Restaurant Review: Hein in Lille

 
Restaurant Review: Hein in Lille

Though they’re less well-known than the bouchons of Lyon, the winstubs of Alsace and the bistros of Paris, the estaminets of northern France are similarly much-loved local institutions, which is why they’re currently enjoying a very welcome renaissance. If traditional estaminets served local comfort food, including dishes like carbonnade (beef braised in dark beer), waterzooi (chicken in a cream and egg yolk sauce, served with carrots, leeks, onions and celery) and pot’je vleesch (boned rabbit, veal, pork and chicken in white-vinegar aspic) and locally brewed beer, the new ones are rebooting the idiom to make them appeal to a younger crowd more likely to spend their working days on computer keyboards than in the factories and mines for which this industrial region of France was once best known.

Hein's brewery

Brique Brewery © Hein

Hein, in Lille, is a perfect example of the new estaminet. It was founded by two Ch’tis – which is how northerners Baptiste Dufossez and Joseph Timmermans proudly refer to themselves – who wanted to marry the growing craft movement in the north of France with a new take on the estaminet, which they call a ‘taproom’, a hybrid pub-estaminet.

This is why Hein serves a regularly changing offering of locally brewed craft beers, along with a selection of others the owners have found to be of exceptional quality, including two American brews – New Queen in Town, a pale ale, and Yankee Trouble, a New England-brewed India pale ale.

Hein's brewery

Brique Brewery Beers © Brique Brewery Website

The comfort-food northern French menu designed to accompany the beers gives place of honour to frites, or fried potatoes, because they’re adored all over Le Nord and neighbouring Belgium, and also tips its hat at friends across the Channel with a Welsh rarebit, the cheesy British treat that’s very popular in Lille and its environs. Carbonnade makes the menu, along with other very well-prepared Belgian dishes, including a filet americain, the local coinage for steak tartare, the delicious pork-and-veal meatballs that are a speciality of Liège, and my own personal weakness, the deepfried Belgian croquettes stuffed with tiny grey North Sea shrimp in Béchamel sauce.

Healthy eating gets a nod or two as well, with dishes like the Dunkirk Superbowl, a composition of quinoa with smoked herring, pickled fennel, apple and celery, or a cauliflower cream risotto with chicory. When it comes to dessert, I’d probably place an order for more shrimp croquettes, but for the less obsessed, the panna cotta with speculoos (crispy spiced biscuits, another regional favourite) is very good.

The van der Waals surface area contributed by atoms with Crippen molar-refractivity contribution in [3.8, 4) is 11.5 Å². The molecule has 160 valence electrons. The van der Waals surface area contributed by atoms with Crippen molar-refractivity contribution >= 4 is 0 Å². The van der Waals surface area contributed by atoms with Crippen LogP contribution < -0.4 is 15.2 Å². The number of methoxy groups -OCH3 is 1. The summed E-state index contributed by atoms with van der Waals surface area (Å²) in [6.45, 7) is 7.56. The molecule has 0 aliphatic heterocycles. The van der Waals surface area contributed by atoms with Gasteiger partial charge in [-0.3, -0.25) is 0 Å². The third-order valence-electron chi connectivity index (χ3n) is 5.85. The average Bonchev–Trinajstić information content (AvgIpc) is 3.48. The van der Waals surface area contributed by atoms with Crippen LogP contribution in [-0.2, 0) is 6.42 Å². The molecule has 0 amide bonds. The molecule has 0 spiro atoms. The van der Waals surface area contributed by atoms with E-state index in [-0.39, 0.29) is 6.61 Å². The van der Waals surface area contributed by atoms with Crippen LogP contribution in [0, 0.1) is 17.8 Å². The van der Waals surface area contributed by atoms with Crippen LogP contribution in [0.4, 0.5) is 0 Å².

Usefully, Hein is located in the heart of Lille, a short walk from the Lille Flandres train station and the recently opened good-value Mamma Shelter hotel, and it’s also not that far from Lille Europe, where the Eurostar stops.

13 Place Saint-Hubert, Lille
Tel. (+33) 06 71 49 12 91
www.briquehouse.com. Average €20.

From France Today magazine

Want to be inspired by more French foodie experiences and enjoy classic French food, drinks and recipes? Head to our sister website, Taste of France, here.

Lead photo credit : Hein in Lille has put a 21st-century slant on the traditional estaminet © Hein

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Alexander Lobrano grew up in Connecticut, and lived in Boston, New York and London before moving to Paris, his home today, in 1986. He was European Correspondent for Gourmet magazine from 1999 until its closing, and has written about food and travel for Saveur, Bon Appetit, Food & Wine, the New York Times, Wall Street Journal, Guardian, Travel & Leisure, Departures, Conde Nast Traveler, and many other publications in the United States and the United Kingdom. He is the author of HUNGRY FOR PARIS, 2nd Edition (Random House, 4/2014), HUNGRY FOR FRANCE (Rizzoli, 4/2014), and MY PLACE AT THE TABLE, newly published in June 2021.